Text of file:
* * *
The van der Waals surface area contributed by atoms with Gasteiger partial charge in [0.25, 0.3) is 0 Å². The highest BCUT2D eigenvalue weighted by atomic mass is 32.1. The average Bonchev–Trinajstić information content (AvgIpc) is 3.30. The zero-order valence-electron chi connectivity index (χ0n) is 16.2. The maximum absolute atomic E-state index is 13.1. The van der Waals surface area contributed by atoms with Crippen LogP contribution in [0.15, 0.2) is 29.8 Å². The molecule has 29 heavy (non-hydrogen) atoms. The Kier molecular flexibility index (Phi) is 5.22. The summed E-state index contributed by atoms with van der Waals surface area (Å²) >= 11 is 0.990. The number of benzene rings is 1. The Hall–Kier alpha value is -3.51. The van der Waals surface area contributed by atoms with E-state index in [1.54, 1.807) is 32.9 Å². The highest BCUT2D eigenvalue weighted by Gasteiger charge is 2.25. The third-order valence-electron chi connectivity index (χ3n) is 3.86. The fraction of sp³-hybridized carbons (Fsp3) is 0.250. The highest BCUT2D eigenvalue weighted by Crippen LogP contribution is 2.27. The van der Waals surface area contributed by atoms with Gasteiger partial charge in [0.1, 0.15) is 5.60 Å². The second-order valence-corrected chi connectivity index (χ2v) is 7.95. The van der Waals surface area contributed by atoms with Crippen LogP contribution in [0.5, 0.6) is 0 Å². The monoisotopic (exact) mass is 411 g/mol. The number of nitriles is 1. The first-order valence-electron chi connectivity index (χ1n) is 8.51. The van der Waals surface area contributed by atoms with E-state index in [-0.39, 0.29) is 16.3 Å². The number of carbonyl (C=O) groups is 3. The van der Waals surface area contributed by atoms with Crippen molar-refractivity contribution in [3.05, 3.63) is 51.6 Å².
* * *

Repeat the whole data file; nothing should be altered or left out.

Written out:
The van der Waals surface area contributed by atoms with Gasteiger partial charge in [0.25, 0.3) is 0 Å². The highest BCUT2D eigenvalue weighted by atomic mass is 32.1. The average Bonchev–Trinajstić information content (AvgIpc) is 3.30. The zero-order valence-electron chi connectivity index (χ0n) is 16.2. The maximum absolute atomic E-state index is 13.1. The van der Waals surface area contributed by atoms with Crippen LogP contribution in [0.15, 0.2) is 29.8 Å². The molecule has 29 heavy (non-hydrogen) atoms. The Kier molecular flexibility index (Phi) is 5.22. The summed E-state index contributed by atoms with van der Waals surface area (Å²) >= 11 is 0.990. The number of benzene rings is 1. The Hall–Kier alpha value is -3.51. The van der Waals surface area contributed by atoms with E-state index in [1.54, 1.807) is 32.9 Å². The highest BCUT2D eigenvalue weighted by Gasteiger charge is 2.25. The third-order valence-electron chi connectivity index (χ3n) is 3.86. The fraction of sp³-hybridized carbons (Fsp3) is 0.250. The highest BCUT2D eigenvalue weighted by Crippen LogP contribution is 2.27. The van der Waals surface area contributed by atoms with Gasteiger partial charge in [0.1, 0.15) is 5.60 Å². The second-order valence-corrected chi connectivity index (χ2v) is 7.95. The van der Waals surface area contributed by atoms with Crippen LogP contribution in [0.5, 0.6) is 0 Å². The monoisotopic (exact) mass is 411 g/mol. The number of nitriles is 1. The first-order valence-electron chi connectivity index (χ1n) is 8.51. The van der Waals surface area contributed by atoms with E-state index in [-0.39, 0.29) is 16.3 Å². The number of carbonyl (C=O) groups is 3. The van der Waals surface area contributed by atoms with Crippen molar-refractivity contribution in [3.05, 3.63) is 51.6 Å².